As the daughter of legendary big-game hunter Jim Shockey and granddaughter of Hal Shockey, Eva Shockey has bowhunting in her blood. She picked up her first plastic bow at age 2, shot a recurve when she was 5 and started hunting by the time she was 20.
Eva now travels the world as the co-host of Jim Shockey’s Hunting Adventures on the Outdoor Channel alongside her father. She’s arrowed numerous species, but said nothing compares to catching whitetails on her trail cameras and following them season after season.
In 2014, Eva became the victim of social media criticism and serious threats from anti-hunters after she posted photos of a black bear she harvested in North Carolina. Following the backlash, Eva created and sold T-shirts that read, “I’ll never apologize for being a hunter.”
As a proponent of conservation, she understands the critical role hunters play in preserving wildlife.
“Most of the hatred I receive from anti-hunters comes from a place of fear and naivety,” Eva explains. “I truly think that if I could sit down and teach them about the purpose of hunting to provide meat to eat and how hunters are the most significant contributors to conservation on this planet, they would have a change of heart.”
When Eva wasn’t pleased with the quality of bows designed for female hunters, she partnered with Bowtech in a year-long process to develop the Eva Shockey Signature Series that hit the market in 2015.
“Their engineers did an incredible job making my dream bow become a reality,” she said. “The end result is absolutely incredible. It’s smooth. It’s light. It’s fast. It’s the best bow I’ve ever shot.”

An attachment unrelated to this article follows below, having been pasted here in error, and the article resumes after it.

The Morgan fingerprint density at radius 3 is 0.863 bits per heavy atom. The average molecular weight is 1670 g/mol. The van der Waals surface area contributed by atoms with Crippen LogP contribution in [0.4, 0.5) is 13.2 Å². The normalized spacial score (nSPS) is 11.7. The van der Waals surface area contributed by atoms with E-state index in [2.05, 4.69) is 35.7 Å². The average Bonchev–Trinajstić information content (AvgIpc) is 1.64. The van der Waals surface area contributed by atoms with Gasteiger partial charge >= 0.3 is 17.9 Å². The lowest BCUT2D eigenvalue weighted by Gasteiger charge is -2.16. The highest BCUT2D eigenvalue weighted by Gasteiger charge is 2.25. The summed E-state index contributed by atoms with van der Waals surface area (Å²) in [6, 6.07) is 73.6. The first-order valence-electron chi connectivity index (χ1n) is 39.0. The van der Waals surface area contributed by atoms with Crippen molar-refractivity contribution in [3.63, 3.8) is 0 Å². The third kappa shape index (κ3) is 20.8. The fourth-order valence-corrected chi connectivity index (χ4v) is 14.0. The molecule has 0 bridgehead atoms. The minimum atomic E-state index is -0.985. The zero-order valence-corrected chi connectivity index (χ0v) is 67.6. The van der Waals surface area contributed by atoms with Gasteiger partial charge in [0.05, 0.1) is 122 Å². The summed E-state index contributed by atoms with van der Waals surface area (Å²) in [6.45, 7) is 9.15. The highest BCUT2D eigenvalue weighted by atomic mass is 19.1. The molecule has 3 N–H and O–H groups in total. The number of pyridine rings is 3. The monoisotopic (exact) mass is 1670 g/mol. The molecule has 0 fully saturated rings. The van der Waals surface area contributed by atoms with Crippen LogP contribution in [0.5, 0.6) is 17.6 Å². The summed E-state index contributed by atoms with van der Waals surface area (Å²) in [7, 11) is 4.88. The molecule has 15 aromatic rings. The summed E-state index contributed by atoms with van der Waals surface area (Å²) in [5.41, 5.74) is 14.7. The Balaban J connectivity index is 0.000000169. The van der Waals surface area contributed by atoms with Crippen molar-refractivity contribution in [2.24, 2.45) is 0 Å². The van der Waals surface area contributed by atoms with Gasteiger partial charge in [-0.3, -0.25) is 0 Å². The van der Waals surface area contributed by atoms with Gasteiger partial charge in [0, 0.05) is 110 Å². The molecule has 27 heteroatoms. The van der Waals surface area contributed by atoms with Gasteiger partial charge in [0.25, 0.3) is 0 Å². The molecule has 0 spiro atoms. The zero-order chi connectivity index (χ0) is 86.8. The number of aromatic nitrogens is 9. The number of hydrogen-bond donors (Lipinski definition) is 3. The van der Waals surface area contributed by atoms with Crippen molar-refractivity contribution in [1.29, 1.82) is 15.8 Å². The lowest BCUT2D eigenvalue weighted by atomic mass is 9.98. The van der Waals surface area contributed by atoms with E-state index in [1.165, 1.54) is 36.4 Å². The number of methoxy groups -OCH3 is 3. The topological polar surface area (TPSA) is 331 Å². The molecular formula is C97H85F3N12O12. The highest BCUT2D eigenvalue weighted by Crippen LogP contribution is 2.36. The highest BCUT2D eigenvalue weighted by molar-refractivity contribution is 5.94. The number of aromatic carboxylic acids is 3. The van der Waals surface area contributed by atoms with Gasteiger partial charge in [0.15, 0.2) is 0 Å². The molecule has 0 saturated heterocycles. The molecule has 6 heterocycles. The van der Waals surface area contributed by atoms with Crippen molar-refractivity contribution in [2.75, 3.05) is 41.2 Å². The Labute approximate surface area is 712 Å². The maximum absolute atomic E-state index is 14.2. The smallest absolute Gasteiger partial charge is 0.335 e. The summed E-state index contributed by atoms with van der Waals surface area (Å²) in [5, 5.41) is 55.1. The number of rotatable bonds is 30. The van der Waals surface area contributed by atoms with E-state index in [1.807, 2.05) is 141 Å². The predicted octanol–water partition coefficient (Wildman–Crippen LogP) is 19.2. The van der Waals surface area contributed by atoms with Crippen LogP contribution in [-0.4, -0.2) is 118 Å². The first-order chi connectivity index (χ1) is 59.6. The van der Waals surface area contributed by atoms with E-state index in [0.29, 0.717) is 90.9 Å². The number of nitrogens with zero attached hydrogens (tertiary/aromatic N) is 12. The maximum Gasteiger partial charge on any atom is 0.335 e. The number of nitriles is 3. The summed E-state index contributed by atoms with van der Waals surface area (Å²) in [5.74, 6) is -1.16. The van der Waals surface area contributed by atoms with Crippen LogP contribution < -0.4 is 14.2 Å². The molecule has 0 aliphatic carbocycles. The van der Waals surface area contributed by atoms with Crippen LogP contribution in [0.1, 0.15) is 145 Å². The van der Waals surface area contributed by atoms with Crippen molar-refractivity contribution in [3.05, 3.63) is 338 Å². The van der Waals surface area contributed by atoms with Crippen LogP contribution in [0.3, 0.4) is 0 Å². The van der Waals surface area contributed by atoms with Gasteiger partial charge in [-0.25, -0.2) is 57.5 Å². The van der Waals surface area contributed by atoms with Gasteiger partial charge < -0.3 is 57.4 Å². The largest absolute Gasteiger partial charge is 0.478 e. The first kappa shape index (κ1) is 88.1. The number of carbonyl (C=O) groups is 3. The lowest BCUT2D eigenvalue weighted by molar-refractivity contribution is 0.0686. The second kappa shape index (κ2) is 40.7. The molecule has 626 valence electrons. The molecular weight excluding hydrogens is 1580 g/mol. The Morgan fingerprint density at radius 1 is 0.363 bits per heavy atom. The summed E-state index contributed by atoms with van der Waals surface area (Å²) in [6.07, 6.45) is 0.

While she doesn’t fit the mold of what a stereotypical hunter looks like, Eva uses her platform to encourage women to break into the industry. In 2014, she was the second woman ever to appear on the cover of Field & Stream and believes anyone who is passionate about the outdoors and sourcing meat can be a hunter.
“Female hunters are the fastest-growing demographic in the hunting industry,” she said. “So, the outdated mindset that ‘hunting is for the boys’ is quickly becoming a thing of the past.”
Eva and her husband — professional hockey player Tim Brent — welcomed their first child, daughter Lennon Bow, in January. While becoming a new mother means some changes in her life, Shockey won’t be giving up her hunting career.
“The best thing about hunting is that it’s meant to be a family activity,” she said. “I learned to hunt because it was a tradition passed on from generation to generation in my family, and my husband and I plan to do the same thing with Leni as she grows up. There’s nothing better than being raised with a love for adventure and the great outdoors!”